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Clonidine for neonatal abstinence syndrome: a single neonatology department’s experience


Clonidine has been shown effective in reducing sympathetic hyperactivity in neonatal abstinence syndrome (NAS). The aim of this study was to analyze clinical and laboratory characteristics of a group of newborns treated with clonidine for NAS due to maternal drug addiction and due to withdrawal from opioid analgesic therapy. Only one full–term newborn presented with metabolic acidosis and hyperkalemia; in others no clinical or laboratory adverse effects were detected. This report emphasizes the importance of alertness to potential adverse effects of clonidine therapy, and discusses possible pathophysiological aspects of hyperkalemia and metabolic acidosis during treatment for NAS.

Key words: newborn, sympathetic hyperactivity, metabolic acidosis, hyperkalemia


Although clonidine is generally approved only as an adjunctive treatment for opioid withdrawal, it has been shown as an effective medicine in reducing sympathetic hyperactivity in neonatal abstinence syndrome (NAS). (1) Many autonomic symptoms of opioid withdrawal like nausea, vomiting, cramps, sweating, tachycardia and hypertension, result from the loss of opioid suppression of locus coeruleus during NAS. By activating presynaptic alpha2-receptors, clonidine reduces increased sympathetic tone via a negative feedback mechanism. The opioid NAS patients treated with clonidine in addition to reduced withdrawal symptoms benefit also from shorter duration of treatment and hospitalisation and are free of cardiovascular or sedation adverse effects. (2)

Case series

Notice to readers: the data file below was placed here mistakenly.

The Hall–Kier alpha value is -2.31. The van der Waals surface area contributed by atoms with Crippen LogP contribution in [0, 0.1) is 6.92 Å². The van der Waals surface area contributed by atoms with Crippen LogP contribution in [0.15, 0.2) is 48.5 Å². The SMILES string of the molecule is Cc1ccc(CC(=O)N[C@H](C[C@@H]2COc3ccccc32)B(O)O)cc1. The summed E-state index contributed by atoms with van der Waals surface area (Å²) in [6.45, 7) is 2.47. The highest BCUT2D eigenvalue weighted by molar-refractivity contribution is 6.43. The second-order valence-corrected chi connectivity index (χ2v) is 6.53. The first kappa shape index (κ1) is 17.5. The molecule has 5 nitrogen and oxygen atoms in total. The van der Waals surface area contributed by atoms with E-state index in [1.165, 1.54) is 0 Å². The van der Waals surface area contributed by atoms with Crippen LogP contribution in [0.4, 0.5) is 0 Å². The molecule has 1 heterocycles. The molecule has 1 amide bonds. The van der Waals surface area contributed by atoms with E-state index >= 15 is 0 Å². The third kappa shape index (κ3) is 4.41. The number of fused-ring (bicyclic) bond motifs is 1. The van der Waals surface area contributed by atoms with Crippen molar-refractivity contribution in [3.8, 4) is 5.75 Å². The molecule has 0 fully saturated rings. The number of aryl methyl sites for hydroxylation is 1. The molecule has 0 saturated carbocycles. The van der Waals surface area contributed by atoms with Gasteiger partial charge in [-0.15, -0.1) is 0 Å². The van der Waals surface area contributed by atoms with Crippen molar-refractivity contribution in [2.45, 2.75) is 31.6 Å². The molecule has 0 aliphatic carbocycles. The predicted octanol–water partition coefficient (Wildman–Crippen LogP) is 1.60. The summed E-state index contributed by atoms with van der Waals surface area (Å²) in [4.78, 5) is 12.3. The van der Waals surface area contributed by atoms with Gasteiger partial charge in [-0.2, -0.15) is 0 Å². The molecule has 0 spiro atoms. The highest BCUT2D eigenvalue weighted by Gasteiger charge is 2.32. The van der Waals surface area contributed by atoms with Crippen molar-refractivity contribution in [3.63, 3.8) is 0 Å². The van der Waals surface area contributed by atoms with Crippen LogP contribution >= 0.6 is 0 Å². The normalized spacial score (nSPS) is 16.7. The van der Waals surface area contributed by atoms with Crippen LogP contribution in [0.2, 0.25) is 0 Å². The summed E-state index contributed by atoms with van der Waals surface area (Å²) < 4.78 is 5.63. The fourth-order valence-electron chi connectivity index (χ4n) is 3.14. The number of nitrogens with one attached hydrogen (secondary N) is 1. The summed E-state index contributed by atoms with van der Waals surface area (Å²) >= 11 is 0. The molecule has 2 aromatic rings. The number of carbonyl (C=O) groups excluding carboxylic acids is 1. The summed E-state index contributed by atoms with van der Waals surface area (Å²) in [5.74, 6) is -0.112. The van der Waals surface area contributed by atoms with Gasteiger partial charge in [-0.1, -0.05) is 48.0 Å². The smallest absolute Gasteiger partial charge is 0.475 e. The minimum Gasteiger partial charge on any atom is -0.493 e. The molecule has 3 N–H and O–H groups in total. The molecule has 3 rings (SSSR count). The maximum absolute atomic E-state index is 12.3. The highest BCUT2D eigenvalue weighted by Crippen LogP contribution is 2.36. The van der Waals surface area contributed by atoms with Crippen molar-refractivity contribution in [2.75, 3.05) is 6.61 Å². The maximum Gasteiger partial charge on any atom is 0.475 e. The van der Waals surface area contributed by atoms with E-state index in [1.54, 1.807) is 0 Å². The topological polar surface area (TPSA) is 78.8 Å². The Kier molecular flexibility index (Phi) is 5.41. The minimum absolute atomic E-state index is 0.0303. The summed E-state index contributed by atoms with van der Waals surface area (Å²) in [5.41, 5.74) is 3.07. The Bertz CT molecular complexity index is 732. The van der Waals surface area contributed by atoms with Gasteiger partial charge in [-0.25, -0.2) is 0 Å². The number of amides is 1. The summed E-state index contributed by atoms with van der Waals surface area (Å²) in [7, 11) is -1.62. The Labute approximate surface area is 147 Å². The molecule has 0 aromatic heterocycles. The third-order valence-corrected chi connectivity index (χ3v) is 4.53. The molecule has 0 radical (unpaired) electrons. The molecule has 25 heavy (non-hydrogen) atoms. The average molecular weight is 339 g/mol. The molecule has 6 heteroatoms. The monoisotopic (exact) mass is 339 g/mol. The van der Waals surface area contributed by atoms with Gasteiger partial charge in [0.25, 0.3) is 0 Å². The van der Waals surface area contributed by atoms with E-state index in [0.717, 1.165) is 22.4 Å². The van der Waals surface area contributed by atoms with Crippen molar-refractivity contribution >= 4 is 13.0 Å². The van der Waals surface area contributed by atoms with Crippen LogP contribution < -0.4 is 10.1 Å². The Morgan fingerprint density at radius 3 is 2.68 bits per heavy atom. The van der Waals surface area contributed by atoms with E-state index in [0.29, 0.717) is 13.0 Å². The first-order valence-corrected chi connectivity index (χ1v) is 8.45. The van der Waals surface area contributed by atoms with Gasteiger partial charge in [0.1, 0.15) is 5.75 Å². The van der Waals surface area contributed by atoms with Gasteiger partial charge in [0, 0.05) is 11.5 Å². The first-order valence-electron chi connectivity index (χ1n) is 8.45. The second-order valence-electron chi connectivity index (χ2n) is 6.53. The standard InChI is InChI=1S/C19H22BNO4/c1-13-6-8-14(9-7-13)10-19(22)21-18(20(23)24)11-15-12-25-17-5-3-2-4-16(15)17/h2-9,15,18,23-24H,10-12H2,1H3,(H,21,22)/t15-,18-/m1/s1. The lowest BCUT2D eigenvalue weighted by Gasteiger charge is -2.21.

We analyzed clinical and laboratory findings of seven patients who were treated with clonidine because of NAS at the Department of Neonatology, Division of Pediatrics, University Medical Centre Ljubljana, Slovenia, from April 2013 to March 2014. Two patients were treated for NAS because of maternal drug addiction and five because of withdrawal from opioid analgesic therapy during intensive care (table 1). Routine daily controls of blood gases and ionogram revealed no abnormalities in six children, while in one- treated with clonidine for NAS due to maternal substitution therapy with methadone- hyperkalemia and metabolic acidosis was noticed. He was a full–term infant who developed NAS 48 hours after birth. The Finnegan score was 15 in three consecutive assessments and therapy with clonidine 1.1 µg/kg/6h was started orally on the third day of life (PD3). (3) Before treatment with clonidine urine output was 3–4 mL/kg/h; blood pressure and laboratory values were within normal limits. On the third day after introduction of clonidine (PD6), diuresis rose to 8 mL/kg/h; blood urea and sodium concentrations were found to be in the high normal values, but creatinine, potassium and blood gas analysis were still normal. The boy was fed with formula milk, received additional hydration but no potassium supplementation. Blood urea and sodium concentrations normalized but after nine days of clonidine therapy (PD12) metabolic acidosis with hyperkalemia (pH 7.35, pCO2 4.04 kPa, HCO3 16.7 mmol/L, BE -9 mEq/L, anion gap 14.5 mEq/L, K 6.6 mmol/L, venous blood) was found; ECG showed peaked T waves. Glucose by intravenous infusion was introduced but as the potassium level reached 7.2 mmol/L the fast acting insulin was started and clonidine stopped (PD12). Potassium levels normalized three days after abrupt clonidine withdrawal (PD15). The Finnegan score after clonidine withdrawal was under 8 so additional therapies were not introduced. The boy was discharged home at the age of 18 days in a stable condition.